"The meeting resulted in Munir's elimination," Soeripto told Tempo magazine at the end of June.
Both Muchdi and Hendropriyono are career military officers with close relationships with retired generals.
Muchdi joined the special forces in 1970 and quickly rose through the ranks as a personal friend to its commander at the time, Prabowo Subianto, who is now a presidential candidate. He received three promotions under Prabowo before taking over his command in 1998.
Munir at the time accused Muchdi of allowing, in his role as special forces commander, the establishment of a covert team that in 1998 abducted more than 20 democracy activists. The activists were tortured, and one was killed.
The accusations led to Muchdi's transfer. But no senior officials involved were ever brought to trial. He was then recruited by the intelligence agency and in 2001 put in charge of covert operations under Hendropriyono.
Muchdi was first implicated in the murder during the trial of Pollycarpus Budihari Priyanto, a Garuda pilot accused of spiking Munir's drink while he was off duty during a stopover at Singapore's international airport. Pollycarpus was sentenced to 20 years. His boss, Indra Setiawan, then the chief executive of Garuda, was sentenced to one year for his involvement.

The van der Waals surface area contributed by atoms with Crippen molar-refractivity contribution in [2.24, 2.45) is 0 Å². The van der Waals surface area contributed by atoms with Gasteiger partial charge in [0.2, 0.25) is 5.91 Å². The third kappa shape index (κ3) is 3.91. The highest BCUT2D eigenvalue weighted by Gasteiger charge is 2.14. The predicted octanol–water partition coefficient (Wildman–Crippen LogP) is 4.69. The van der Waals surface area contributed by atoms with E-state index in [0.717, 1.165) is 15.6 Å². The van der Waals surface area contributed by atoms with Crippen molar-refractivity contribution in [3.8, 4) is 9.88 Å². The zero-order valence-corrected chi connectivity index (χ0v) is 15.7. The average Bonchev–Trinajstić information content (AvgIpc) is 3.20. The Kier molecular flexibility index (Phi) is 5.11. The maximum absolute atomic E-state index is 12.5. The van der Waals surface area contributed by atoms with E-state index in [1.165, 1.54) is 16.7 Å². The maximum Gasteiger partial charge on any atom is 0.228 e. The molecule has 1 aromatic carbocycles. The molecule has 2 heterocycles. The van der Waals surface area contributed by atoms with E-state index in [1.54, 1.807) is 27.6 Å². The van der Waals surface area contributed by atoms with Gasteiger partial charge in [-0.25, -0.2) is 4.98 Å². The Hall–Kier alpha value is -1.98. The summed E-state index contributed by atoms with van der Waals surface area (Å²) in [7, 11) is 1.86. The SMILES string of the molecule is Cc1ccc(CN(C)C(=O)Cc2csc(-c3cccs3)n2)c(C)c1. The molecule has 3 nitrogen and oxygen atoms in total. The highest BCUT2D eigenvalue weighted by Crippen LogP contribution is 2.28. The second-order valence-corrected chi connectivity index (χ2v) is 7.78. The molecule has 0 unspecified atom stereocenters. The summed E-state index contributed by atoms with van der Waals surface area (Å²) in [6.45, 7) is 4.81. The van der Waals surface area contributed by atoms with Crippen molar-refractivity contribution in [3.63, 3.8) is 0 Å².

That trial revealed that Pollycarpus had close ties to the intelligence community, and cellphone records proved he had spoken to Muchdi 35 times. Many of those conversations happened shortly after the news of Munir's death became public, according to court records.
Ritonga, the deputy attorney general, said investigators had collected more evidence against Muchdi, including testimony from a witness within the intelligence agency and a confidential letter signed by Muchdi, ordering the chief executive of Garuda to assign Pollycarpus as a security agent on Munir's flight.
Prosecutors also indicated that other evidence against Hendropriyono would probably come to light during Muchdi's trial but did not give any details.
"I believe that it is not impossible to prosecute Muchdi and Hendropriyono, though it won't be easy," Hamid said.